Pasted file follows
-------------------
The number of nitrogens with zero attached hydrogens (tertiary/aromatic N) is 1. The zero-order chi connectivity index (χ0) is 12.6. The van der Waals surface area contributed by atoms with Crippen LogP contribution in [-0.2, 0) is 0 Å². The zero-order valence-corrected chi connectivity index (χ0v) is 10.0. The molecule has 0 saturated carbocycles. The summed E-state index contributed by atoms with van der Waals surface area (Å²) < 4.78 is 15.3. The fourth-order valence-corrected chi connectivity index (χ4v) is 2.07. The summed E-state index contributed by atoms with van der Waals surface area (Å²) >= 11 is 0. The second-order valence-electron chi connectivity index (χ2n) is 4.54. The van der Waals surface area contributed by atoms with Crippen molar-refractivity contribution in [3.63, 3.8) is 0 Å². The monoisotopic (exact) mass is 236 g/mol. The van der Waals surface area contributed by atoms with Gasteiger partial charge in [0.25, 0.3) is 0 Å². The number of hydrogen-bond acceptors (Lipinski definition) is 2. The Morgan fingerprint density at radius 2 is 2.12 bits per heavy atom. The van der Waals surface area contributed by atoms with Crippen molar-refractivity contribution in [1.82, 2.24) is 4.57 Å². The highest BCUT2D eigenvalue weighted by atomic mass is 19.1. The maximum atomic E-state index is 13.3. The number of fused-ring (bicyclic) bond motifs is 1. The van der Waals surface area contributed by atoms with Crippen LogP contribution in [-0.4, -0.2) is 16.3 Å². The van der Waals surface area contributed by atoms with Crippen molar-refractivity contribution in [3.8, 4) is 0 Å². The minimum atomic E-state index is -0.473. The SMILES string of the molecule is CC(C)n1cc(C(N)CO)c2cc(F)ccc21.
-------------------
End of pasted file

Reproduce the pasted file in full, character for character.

The number of nitrogens with zero attached hydrogens (tertiary/aromatic N) is 1. The zero-order chi connectivity index (χ0) is 12.6. The van der Waals surface area contributed by atoms with Crippen LogP contribution in [-0.2, 0) is 0 Å². The zero-order valence-corrected chi connectivity index (χ0v) is 10.0. The molecule has 0 saturated carbocycles. The summed E-state index contributed by atoms with van der Waals surface area (Å²) < 4.78 is 15.3. The fourth-order valence-corrected chi connectivity index (χ4v) is 2.07. The summed E-state index contributed by atoms with van der Waals surface area (Å²) >= 11 is 0. The second-order valence-electron chi connectivity index (χ2n) is 4.54. The van der Waals surface area contributed by atoms with Crippen molar-refractivity contribution in [3.63, 3.8) is 0 Å². The monoisotopic (exact) mass is 236 g/mol. The van der Waals surface area contributed by atoms with Gasteiger partial charge in [0.25, 0.3) is 0 Å². The number of hydrogen-bond acceptors (Lipinski definition) is 2. The Morgan fingerprint density at radius 2 is 2.12 bits per heavy atom. The van der Waals surface area contributed by atoms with Crippen molar-refractivity contribution in [1.82, 2.24) is 4.57 Å². The highest BCUT2D eigenvalue weighted by atomic mass is 19.1. The maximum atomic E-state index is 13.3. The number of fused-ring (bicyclic) bond motifs is 1. The van der Waals surface area contributed by atoms with Crippen LogP contribution in [-0.4, -0.2) is 16.3 Å². The van der Waals surface area contributed by atoms with Crippen molar-refractivity contribution in [3.8, 4) is 0 Å². The minimum atomic E-state index is -0.473. The SMILES string of the molecule is CC(C)n1cc(C(N)CO)c2cc(F)ccc21.